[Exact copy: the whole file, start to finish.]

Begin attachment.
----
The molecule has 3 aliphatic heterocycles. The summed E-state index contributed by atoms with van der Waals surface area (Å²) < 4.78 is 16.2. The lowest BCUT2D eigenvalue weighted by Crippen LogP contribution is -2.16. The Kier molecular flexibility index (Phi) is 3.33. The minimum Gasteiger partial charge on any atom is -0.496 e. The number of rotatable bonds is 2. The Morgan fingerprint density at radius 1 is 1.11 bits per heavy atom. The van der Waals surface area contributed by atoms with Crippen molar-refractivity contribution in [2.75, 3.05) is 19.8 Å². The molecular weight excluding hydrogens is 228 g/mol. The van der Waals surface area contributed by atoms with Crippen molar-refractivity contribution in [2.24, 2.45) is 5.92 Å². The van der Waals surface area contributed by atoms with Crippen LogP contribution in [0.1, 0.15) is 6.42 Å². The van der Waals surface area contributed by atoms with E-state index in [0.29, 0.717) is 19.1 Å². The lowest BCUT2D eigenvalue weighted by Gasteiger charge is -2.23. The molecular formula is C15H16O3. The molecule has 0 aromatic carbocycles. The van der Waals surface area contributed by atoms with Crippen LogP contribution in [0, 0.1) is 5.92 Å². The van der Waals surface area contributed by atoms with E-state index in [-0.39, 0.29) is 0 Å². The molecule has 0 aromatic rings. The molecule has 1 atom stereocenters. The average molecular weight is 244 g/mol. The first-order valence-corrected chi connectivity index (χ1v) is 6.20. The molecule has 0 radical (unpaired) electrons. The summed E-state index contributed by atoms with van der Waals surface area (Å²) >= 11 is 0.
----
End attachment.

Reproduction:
The molecule has 3 aliphatic heterocycles. The summed E-state index contributed by atoms with van der Waals surface area (Å²) < 4.78 is 16.2. The lowest BCUT2D eigenvalue weighted by Crippen LogP contribution is -2.16. The Kier molecular flexibility index (Phi) is 3.33. The minimum Gasteiger partial charge on any atom is -0.496 e. The number of rotatable bonds is 2. The Morgan fingerprint density at radius 1 is 1.11 bits per heavy atom. The van der Waals surface area contributed by atoms with Crippen molar-refractivity contribution in [2.75, 3.05) is 19.8 Å². The molecular weight excluding hydrogens is 228 g/mol. The van der Waals surface area contributed by atoms with Crippen molar-refractivity contribution in [2.24, 2.45) is 5.92 Å². The van der Waals surface area contributed by atoms with Crippen LogP contribution in [0.1, 0.15) is 6.42 Å². The van der Waals surface area contributed by atoms with E-state index in [0.29, 0.717) is 19.1 Å². The lowest BCUT2D eigenvalue weighted by Gasteiger charge is -2.23. The molecular formula is C15H16O3. The molecule has 0 aromatic carbocycles. The van der Waals surface area contributed by atoms with Crippen LogP contribution in [0, 0.1) is 5.92 Å². The van der Waals surface area contributed by atoms with E-state index in [-0.39, 0.29) is 0 Å². The molecule has 0 aromatic rings. The molecule has 1 atom stereocenters. The average molecular weight is 244 g/mol. The first-order valence-corrected chi connectivity index (χ1v) is 6.20. The molecule has 0 radical (unpaired) electrons. The summed E-state index contributed by atoms with van der Waals surface area (Å²) >= 11 is 0.